In decision 4A_491/2017, the Swiss Supreme Court rejected a challenge to set aside a partial award on the grounds of violation of the right to be heard and substantive public policy.

In a French-language decision dated 24 May 2018, but only recently published, the Swiss Supreme Court dismissed a challenge to set aside a partial award for alleged violation of the right to be heard and breach of substantive public policy.

In the underlying arbitration, the arbitral tribunal had to decide on the validity of a unilateral termination of a supply contract between an Austrian company and a Russian company. The contract between the parties was for the delivery of railway related equipment and provided for a termination right in the event of delays in the delivery of the equipment. Following the termination of the contract by the Russian company, which the Austrian company opposed, the Russian company commenced arbitration proceedings. By way of a partial award, the arbitral tribunal found that the termination was invalid and dismissed the Russian company's claims.

The Russian company challenged the partial award arguing that its right to be heard and substantive public policy had been violated. The court rejected the challenge dismissing both grounds relied upon by the Russian company.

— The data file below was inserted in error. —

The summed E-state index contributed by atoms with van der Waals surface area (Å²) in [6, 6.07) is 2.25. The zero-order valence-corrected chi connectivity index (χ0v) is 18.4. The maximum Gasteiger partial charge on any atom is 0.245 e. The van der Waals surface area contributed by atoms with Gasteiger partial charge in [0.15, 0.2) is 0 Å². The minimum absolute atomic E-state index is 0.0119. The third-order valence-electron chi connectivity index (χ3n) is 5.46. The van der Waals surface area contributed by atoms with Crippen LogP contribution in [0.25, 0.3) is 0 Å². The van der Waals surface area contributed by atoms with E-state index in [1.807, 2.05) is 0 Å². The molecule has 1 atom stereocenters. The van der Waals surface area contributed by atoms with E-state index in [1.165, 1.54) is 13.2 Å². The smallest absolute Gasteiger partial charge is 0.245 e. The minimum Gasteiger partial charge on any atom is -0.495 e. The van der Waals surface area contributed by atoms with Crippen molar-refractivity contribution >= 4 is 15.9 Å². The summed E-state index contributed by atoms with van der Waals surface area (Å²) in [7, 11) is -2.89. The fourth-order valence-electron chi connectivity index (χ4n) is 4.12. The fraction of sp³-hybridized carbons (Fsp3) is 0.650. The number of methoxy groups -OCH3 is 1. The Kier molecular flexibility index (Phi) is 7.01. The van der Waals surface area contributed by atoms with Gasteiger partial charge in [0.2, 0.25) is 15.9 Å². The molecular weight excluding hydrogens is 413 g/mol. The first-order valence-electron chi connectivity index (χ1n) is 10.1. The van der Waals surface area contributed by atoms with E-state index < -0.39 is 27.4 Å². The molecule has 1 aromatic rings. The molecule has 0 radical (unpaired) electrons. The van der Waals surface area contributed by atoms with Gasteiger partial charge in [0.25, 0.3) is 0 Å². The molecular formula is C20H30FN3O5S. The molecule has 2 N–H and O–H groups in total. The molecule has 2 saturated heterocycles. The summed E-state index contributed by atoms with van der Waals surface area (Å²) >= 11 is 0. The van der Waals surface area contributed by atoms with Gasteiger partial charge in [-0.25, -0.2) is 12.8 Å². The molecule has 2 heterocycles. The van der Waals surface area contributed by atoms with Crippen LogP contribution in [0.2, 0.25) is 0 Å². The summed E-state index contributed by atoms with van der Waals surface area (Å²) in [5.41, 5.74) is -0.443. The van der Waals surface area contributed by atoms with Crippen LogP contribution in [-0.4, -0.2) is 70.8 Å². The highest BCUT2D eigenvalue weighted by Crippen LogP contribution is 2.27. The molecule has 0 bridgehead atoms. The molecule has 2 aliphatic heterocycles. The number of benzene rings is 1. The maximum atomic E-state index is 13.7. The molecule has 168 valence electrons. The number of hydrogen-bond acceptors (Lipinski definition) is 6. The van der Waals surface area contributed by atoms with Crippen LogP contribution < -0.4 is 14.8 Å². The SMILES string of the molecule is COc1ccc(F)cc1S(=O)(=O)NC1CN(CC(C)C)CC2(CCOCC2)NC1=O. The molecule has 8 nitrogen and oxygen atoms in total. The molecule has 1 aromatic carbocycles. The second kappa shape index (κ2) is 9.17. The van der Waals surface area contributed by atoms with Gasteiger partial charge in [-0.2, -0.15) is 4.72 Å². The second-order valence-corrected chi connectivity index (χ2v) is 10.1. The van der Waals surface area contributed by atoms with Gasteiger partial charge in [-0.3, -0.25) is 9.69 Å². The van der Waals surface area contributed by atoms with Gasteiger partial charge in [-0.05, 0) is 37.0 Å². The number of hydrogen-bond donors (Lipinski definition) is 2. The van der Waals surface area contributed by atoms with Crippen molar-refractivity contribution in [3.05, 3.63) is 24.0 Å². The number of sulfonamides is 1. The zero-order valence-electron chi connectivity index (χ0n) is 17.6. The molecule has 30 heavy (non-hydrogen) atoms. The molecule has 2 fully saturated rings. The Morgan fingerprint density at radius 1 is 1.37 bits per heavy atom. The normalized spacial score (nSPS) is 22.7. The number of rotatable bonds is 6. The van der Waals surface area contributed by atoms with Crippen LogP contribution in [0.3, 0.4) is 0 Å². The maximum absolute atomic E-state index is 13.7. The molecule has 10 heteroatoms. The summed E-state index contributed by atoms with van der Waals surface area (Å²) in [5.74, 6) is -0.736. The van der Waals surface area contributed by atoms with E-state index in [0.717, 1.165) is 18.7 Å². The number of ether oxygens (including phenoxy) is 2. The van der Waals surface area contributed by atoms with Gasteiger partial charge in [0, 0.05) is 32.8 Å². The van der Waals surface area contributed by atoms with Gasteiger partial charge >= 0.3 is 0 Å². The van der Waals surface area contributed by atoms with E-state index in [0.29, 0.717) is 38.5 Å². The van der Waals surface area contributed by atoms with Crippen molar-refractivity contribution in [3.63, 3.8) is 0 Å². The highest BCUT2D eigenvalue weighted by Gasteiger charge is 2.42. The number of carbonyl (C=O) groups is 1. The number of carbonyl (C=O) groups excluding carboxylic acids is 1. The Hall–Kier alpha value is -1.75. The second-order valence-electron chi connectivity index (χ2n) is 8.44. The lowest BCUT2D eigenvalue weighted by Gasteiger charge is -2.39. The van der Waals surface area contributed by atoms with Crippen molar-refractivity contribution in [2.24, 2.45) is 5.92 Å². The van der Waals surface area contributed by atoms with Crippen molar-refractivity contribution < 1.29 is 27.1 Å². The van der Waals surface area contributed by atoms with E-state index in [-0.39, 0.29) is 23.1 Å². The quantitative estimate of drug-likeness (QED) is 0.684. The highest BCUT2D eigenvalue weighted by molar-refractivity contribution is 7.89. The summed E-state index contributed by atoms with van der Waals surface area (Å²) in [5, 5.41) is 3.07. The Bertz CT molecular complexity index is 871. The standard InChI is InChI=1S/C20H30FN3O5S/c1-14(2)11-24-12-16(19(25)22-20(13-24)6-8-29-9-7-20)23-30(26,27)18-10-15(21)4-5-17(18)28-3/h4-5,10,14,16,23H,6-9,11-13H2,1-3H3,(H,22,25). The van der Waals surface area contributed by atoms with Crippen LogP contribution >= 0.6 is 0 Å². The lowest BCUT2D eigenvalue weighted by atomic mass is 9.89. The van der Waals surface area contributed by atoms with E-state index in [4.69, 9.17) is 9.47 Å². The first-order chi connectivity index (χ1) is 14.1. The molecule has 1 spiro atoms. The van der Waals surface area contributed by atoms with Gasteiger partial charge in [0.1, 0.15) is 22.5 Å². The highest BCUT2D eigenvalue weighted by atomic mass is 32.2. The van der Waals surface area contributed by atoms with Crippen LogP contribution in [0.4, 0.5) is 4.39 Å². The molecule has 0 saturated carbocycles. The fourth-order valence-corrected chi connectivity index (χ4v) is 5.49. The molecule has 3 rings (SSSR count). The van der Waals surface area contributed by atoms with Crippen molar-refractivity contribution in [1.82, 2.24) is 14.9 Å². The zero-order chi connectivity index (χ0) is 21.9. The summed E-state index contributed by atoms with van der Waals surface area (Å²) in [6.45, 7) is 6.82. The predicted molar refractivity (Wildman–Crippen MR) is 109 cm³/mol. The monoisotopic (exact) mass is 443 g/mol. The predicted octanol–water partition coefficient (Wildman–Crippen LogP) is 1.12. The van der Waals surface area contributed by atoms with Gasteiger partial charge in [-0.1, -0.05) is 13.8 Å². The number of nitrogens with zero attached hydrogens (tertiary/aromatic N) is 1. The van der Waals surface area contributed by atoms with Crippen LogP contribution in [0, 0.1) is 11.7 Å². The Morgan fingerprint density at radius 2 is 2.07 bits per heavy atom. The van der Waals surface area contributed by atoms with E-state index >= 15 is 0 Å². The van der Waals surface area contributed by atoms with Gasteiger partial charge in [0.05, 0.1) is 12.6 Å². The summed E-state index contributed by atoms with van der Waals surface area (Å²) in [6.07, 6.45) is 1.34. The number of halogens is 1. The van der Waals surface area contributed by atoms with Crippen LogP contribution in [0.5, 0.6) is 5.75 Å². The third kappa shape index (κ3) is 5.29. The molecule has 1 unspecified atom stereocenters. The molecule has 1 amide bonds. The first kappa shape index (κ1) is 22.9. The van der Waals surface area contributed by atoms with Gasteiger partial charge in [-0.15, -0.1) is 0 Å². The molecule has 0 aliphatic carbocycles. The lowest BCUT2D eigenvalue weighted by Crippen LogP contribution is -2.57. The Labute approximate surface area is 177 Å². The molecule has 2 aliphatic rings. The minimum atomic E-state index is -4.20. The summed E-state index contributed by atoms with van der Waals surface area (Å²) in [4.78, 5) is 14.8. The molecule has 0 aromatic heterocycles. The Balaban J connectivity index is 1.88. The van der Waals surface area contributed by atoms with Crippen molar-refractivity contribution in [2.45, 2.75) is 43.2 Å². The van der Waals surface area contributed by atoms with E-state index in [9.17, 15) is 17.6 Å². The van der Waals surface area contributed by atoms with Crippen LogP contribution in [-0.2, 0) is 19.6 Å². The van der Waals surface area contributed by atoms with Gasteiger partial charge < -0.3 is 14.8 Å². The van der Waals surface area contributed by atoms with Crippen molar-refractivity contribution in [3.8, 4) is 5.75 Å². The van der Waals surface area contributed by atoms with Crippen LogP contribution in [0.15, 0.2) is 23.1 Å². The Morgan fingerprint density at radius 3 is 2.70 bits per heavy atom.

In its decision, the court highlighted the following:

  • A blanket reference to long excerpts of the briefs submitted in the arbitration proceedings is insufficient to meet the minimum substantiation requirements imposed by the applicable rules.
  • If an arbitral tribunal fails to address in its award, a point of fact or law argued by one of the parties, the parties' right to be heard is only violated, if the issue is potentially crucial for the outcome of the dispute.
  • An arbitral tribunal does not have a duty to itself locate any relevant evidence in the exhibits submitted.
  • If an arbitral award relies on several, alternative grounds, a petitioner is obliged to challenge all of them failing which the challenge would be inadmissible.

This decision is noteworthy because the court highlights key practical considerations for practitioners to bear in mind when bringing an application to challenge the decision of an arbitral tribunal before the Swiss Supreme Court.

Source: Decision 4A 491/2017,(24 May 2018) (Judges Kiss, (President) Klett and Niquille).

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